Intelligent Tracking Protection 2.1 and Convert
Most of the digital world isn’t designed (at least not by default) to protect privacy. And so as optimizers, we’ve to be diligent and tiptoe our way into offering meaningful web experiences while respecting our users’ privacy and complying with laws like the GDPR and privacy Regulation.
We also have to keep up with the changes to the data policies and practices of tech companies as newer boundaries of digital privacy emerge. Apple’s recent update to its cookie data retention practice is a big one at that.
A lot of our Convert users expressed concern about it and found it to be one of those “curve balls” that hit you right in the face. We couldn’t agree more… having the cookie data of your Mac and iPhone users purged every 7 days (for users with no site activity), especially when most CRO experiments run for at least 14 days is no less than a nightmare.
But we’ve shipped a solution. We’ll cover it in a second. However, first, here’s a quick look at Apple’s Intelligent Tracking Protection 2.1.
Apple’s Intelligent Tracking Protection 2.1
In its efforts to offer users a more privacy-focused and secure browsing experience, Apple’s ITP 2.1 has introduced a seven-day expiry period for all browser-issued cookies created through the document.cookie API.
Which means if you use browser-created cookies for your Safari browser users, your cookies will get deleted in 7 days.
While this change only impacts iOS 12.2 and Safari 12.1 as of now, we expect it’ll be extended to more versions and even more browsers in the future. Here’s what it means for you as a Convert user.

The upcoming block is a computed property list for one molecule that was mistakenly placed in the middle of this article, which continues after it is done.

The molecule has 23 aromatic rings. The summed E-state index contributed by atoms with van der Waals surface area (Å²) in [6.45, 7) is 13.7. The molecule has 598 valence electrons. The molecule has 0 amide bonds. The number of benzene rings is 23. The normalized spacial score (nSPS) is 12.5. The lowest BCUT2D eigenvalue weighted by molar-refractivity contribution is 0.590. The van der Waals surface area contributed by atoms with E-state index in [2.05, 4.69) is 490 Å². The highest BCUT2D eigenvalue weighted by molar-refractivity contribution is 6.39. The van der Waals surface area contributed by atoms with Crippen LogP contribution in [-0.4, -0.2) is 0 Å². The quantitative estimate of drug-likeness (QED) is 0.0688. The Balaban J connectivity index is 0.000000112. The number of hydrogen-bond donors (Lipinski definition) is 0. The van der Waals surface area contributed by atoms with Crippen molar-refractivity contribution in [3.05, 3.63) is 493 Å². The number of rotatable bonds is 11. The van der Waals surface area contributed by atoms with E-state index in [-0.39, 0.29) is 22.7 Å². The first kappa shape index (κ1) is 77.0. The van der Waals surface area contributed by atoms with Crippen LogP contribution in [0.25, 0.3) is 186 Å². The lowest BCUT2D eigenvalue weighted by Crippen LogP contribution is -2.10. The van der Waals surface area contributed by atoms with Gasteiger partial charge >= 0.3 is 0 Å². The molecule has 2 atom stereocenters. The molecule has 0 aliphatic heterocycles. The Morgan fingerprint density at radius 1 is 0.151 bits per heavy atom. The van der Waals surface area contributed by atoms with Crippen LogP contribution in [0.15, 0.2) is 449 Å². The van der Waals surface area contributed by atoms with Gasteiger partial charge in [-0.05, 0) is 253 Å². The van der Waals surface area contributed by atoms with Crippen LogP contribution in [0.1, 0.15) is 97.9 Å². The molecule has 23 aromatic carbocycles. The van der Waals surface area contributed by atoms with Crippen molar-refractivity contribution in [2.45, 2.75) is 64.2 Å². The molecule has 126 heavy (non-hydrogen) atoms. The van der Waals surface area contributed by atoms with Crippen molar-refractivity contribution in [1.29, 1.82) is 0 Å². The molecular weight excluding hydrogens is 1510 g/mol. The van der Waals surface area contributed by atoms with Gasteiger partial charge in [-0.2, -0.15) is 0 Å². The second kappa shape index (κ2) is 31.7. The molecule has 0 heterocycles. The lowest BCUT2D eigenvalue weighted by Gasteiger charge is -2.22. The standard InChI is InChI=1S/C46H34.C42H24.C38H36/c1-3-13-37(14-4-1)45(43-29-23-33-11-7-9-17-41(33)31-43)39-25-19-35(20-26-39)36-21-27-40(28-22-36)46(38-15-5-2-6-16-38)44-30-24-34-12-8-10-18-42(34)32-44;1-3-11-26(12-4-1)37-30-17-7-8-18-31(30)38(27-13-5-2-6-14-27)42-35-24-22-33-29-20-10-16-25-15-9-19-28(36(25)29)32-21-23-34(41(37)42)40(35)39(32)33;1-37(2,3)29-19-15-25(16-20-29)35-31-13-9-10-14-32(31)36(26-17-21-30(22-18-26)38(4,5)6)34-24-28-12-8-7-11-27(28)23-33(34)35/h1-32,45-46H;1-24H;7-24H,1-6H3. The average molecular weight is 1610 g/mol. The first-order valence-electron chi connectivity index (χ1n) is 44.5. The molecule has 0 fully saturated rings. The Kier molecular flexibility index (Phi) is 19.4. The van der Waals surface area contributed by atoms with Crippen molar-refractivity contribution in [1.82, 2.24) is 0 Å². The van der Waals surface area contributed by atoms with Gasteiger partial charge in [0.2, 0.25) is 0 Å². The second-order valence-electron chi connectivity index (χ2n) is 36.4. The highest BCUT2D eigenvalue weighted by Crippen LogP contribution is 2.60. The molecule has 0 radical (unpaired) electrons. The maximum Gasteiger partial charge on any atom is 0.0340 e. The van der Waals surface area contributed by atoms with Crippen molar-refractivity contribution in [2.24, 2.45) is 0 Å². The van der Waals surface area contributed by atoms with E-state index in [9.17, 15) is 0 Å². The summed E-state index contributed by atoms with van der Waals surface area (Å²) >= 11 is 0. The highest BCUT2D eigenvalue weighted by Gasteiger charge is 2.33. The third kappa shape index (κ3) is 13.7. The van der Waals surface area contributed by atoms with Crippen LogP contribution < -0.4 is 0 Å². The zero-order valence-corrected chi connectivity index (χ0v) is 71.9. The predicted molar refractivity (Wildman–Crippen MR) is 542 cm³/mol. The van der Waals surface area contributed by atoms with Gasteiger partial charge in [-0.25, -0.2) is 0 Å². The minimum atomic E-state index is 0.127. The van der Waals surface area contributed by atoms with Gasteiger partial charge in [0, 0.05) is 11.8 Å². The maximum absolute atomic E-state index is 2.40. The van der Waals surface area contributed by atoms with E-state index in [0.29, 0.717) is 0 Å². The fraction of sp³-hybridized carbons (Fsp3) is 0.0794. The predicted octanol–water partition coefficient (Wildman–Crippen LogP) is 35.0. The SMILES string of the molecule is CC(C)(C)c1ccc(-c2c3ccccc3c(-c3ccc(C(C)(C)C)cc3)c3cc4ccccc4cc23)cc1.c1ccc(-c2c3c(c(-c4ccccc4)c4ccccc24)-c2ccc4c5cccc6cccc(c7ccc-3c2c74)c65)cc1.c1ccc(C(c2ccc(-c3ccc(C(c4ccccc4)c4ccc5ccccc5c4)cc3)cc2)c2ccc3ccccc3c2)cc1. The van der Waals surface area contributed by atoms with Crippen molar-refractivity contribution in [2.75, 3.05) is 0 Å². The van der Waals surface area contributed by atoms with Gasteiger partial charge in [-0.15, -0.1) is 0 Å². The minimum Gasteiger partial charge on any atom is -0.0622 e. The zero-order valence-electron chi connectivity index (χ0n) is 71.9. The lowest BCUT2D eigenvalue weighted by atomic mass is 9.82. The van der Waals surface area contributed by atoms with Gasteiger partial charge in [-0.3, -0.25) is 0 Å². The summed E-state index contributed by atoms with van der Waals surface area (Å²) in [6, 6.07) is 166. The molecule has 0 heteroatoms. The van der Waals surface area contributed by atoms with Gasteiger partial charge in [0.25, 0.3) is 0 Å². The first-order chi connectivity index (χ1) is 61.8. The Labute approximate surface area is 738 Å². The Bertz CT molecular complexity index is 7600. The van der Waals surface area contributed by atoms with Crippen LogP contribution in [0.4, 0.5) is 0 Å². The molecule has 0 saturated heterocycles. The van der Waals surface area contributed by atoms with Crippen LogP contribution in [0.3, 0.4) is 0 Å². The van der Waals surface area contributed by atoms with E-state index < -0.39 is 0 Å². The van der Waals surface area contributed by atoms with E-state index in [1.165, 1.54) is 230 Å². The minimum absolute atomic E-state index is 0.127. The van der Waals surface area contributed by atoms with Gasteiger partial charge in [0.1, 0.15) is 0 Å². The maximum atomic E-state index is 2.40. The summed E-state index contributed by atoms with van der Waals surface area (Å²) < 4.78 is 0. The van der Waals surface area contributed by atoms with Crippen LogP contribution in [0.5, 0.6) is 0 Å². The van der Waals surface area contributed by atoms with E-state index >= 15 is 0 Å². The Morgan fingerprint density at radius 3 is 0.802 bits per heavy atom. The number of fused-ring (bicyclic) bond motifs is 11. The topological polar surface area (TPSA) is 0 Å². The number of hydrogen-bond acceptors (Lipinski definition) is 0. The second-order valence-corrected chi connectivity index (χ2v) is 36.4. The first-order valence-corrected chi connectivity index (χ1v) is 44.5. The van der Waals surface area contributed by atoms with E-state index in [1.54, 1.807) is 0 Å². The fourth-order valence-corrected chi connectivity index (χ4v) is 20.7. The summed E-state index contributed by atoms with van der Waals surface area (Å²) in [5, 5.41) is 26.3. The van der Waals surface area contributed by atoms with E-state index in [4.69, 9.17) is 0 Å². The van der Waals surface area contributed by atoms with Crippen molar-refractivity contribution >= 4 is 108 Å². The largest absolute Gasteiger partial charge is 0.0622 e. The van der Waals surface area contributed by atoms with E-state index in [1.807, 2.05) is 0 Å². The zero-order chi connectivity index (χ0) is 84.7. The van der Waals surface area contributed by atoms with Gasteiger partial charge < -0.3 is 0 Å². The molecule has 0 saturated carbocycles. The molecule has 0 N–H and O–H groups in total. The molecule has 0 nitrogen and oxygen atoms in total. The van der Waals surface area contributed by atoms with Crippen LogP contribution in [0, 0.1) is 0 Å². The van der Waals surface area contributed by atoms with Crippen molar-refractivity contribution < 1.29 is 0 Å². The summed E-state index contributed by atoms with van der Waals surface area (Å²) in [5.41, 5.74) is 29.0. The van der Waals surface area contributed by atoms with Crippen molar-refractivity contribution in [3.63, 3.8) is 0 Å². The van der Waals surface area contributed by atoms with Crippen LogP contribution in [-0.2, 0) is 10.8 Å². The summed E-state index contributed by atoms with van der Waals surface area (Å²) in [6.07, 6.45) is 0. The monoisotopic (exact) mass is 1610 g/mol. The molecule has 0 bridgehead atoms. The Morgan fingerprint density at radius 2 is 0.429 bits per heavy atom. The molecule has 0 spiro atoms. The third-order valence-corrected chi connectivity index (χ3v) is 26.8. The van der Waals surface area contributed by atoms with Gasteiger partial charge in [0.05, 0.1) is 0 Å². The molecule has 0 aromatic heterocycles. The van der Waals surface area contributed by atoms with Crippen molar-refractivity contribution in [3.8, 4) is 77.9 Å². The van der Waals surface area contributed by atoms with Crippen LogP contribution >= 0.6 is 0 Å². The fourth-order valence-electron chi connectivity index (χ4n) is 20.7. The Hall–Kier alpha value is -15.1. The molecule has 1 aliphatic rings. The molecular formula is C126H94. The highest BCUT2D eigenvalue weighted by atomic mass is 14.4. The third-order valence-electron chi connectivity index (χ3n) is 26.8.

What the New Seven-Day Limit Means For Your Convert Experiments
If you run a 15-day experiment, and a user visits your site on day 1 and then on day 11 (after a gap of 10 days), then Convert won’t be able to recognize this person as a repeat visitor (because Convert’s browser-created cookie would be deleted following the new restrictions!).
And this visitor will be treated as a new one.
You can understand how this can skew your experiment’s results, especially if you’ve a large audience share using the Safari browser.
Here’s Convert’s Workaround
We considered quite a few ways to resolve this and finally settled on moving the cookie creation process away from the browser and into the server.
Since the new cookie duration restrictions apply only to browser-created cookies, we’re moving the cookie issuance part to your web server, which means your server will create the cookies and not the users’ browsers.
We have a segment of users who’ve been impacted by this and have already implemented the solution. We’re monitoring how things are going for them, and we’ll let you know if we’ve any updates.
At Convert, we’re committed to user privacy and do believe that persistent tracking can be intrusive, when not done right. And that’s why our cookies — by design and default — use only the most privacy-friendly practices.
What the Future Holds
Apple is certainly not the only brand looking to put its browser on a cookie diet.
Word is out that Google is all set to follow suit with its Chrome 76 variant which will block or clear third party cookies used for tracking, and aggressively handle fingerprinting to further reduce the chances of tracking, post third party cookie opt-outs.
We will definitely continue to monitor this situation as it builds and stay on top of solutions that respect privacy, but do not unnecessarily complicate the ease of testing for customers.